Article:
Don’t let deal-breaking sins kill your chance to raise money

Don’t let deal-breaking sins kill your chance to raise money

How to gaffe-proof your sales pitch

Most entrepreneurs are shocked when I tell them that almost all businesses can be financed. “If that’s true,” they ask, “then why do investors treat me as if I had the plague?” In the five years, I’ve been at the helm of the Regional Investment Bankers Association, I’ve watched nearly 1,500 companies attempt to raise money at our conferences. Sadly, most business owners short-circuit their efforts by committing four deadly sins. Refrain from making these easy-to-avoid blunders, and you’ll wind up with the equity capital that you deserve. ARROGANCE: Equity investors are like partners. And partners, or even would-be partners, want some respect. Don’t get so caught up in your presentation that you fail to listen to their suggestions, and never allow yourself to become defensive when they do voice their opinions. “If our money is in the company, then the chief executive has to be able to take criticism from me constructively,” an investment banker once told me. “If he or she is too arrogant to accept another point of view, then we’ll cut things off.” LAZINESS: If you attempt a deal and it falls through, shopping the same deal with the same prospectus won’t work, even if you back it up with additional documentation. Why? Because you are somebody else’s damaged goods, and the folks on Wall Street are in the sales business, not the repair business. Stalled negotiations are a clear sign that you need to rethink – and revise – your prospectus and pitch before you approach the next investor. BLANDNESS: At our conferences, there’s often a buzz about a hot new company that’s in registration. A half-hour later, the same firm has killed its chances of making a deal because the chief executive couldn’t sell his way out of a paper bag. The worst offenses: droning on about some arcane aspect of your technology; showing a bland corporate video that doesn’t speak to your investors; or, most pernicious, staging a live demonstration that flops. I still cringe when I think of one Internet start-up that was unable to connect to the Net while 150 investment bankers were looking on. To improve your pitch, learn to think the way equity investors do. They know that they will get a good return on the money they put into your business only if the company is acquired or goes public. The likelihood that either of these things will happen depends solely on how well the CEO can promote the company and its future. If you’re not sure that your presentation is sharp, hire a sales coach.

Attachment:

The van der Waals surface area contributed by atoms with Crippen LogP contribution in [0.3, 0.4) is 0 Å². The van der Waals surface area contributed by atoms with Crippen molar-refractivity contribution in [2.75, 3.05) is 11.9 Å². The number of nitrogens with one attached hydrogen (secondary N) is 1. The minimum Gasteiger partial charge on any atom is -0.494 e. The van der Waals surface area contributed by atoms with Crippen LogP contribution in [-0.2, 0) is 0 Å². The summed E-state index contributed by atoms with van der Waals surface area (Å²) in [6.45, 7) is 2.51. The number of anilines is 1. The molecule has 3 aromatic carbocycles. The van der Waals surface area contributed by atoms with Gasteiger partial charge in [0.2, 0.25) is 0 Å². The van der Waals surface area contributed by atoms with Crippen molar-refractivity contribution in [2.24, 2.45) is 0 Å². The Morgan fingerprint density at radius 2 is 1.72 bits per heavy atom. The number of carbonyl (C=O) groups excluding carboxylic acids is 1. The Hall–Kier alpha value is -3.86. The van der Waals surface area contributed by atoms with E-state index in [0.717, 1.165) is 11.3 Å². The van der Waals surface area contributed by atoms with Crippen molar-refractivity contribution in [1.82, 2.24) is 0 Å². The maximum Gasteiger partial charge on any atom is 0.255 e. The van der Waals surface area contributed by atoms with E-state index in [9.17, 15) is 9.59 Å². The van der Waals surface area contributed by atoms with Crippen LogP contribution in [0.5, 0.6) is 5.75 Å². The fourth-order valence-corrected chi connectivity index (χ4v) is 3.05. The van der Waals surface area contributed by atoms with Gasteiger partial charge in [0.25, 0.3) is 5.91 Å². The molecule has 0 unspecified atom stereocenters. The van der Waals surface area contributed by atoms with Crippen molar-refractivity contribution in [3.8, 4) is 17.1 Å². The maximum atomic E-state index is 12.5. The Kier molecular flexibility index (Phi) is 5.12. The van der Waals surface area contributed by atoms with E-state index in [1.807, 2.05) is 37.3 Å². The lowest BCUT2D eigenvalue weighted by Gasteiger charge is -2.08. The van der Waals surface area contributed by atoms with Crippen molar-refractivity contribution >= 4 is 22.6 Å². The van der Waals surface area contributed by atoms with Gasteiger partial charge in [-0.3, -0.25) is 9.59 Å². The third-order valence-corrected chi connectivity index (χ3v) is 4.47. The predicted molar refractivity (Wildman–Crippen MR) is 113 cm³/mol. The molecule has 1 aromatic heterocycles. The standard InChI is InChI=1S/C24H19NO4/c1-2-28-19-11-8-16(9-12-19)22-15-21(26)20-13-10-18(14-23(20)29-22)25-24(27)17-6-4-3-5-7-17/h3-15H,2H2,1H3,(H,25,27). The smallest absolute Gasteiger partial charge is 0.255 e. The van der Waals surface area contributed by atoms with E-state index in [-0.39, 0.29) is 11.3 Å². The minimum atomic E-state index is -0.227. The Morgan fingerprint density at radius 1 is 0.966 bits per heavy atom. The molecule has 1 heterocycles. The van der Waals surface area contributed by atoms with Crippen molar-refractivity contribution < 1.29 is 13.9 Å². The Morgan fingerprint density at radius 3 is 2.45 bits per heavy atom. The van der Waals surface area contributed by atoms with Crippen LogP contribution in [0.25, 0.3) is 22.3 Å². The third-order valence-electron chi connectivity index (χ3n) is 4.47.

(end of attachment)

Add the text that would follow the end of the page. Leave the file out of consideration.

Posted by on December 4, 1999

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